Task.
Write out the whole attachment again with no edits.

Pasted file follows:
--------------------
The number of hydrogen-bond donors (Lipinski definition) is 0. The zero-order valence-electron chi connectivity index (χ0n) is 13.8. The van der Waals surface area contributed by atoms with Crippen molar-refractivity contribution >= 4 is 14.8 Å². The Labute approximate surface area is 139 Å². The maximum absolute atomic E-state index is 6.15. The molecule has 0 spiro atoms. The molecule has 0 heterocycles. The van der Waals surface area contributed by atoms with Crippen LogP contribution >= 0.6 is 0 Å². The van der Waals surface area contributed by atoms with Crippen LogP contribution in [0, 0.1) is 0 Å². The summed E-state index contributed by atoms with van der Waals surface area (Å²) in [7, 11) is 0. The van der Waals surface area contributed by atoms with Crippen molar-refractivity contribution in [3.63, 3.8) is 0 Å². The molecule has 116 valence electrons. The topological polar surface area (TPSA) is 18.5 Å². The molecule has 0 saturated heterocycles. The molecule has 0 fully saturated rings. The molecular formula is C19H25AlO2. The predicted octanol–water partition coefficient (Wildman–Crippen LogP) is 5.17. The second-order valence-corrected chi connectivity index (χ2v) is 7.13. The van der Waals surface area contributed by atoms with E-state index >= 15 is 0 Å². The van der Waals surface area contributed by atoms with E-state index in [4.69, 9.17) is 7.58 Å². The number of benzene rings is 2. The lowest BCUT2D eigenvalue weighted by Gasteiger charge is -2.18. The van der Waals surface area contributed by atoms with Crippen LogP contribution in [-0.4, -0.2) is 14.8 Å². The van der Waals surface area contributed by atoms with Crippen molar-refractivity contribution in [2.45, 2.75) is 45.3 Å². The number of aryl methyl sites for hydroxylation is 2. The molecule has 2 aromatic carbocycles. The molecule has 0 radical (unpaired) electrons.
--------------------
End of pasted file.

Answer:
The number of hydrogen-bond donors (Lipinski definition) is 0. The zero-order valence-electron chi connectivity index (χ0n) is 13.8. The van der Waals surface area contributed by atoms with Crippen molar-refractivity contribution >= 4 is 14.8 Å². The Labute approximate surface area is 139 Å². The maximum absolute atomic E-state index is 6.15. The molecule has 0 spiro atoms. The molecule has 0 heterocycles. The van der Waals surface area contributed by atoms with Crippen LogP contribution >= 0.6 is 0 Å². The van der Waals surface area contributed by atoms with Crippen LogP contribution in [0, 0.1) is 0 Å². The summed E-state index contributed by atoms with van der Waals surface area (Å²) in [7, 11) is 0. The van der Waals surface area contributed by atoms with Crippen molar-refractivity contribution in [3.63, 3.8) is 0 Å². The molecule has 116 valence electrons. The topological polar surface area (TPSA) is 18.5 Å². The molecule has 0 saturated heterocycles. The molecule has 0 fully saturated rings. The molecular formula is C19H25AlO2. The predicted octanol–water partition coefficient (Wildman–Crippen LogP) is 5.17. The second-order valence-corrected chi connectivity index (χ2v) is 7.13. The van der Waals surface area contributed by atoms with E-state index >= 15 is 0 Å². The van der Waals surface area contributed by atoms with E-state index in [4.69, 9.17) is 7.58 Å². The number of benzene rings is 2. The lowest BCUT2D eigenvalue weighted by Gasteiger charge is -2.18. The van der Waals surface area contributed by atoms with Crippen LogP contribution in [-0.4, -0.2) is 14.8 Å². The van der Waals surface area contributed by atoms with Crippen molar-refractivity contribution in [2.45, 2.75) is 45.3 Å². The number of aryl methyl sites for hydroxylation is 2. The molecule has 2 aromatic carbocycles. The molecule has 0 radical (unpaired) electrons.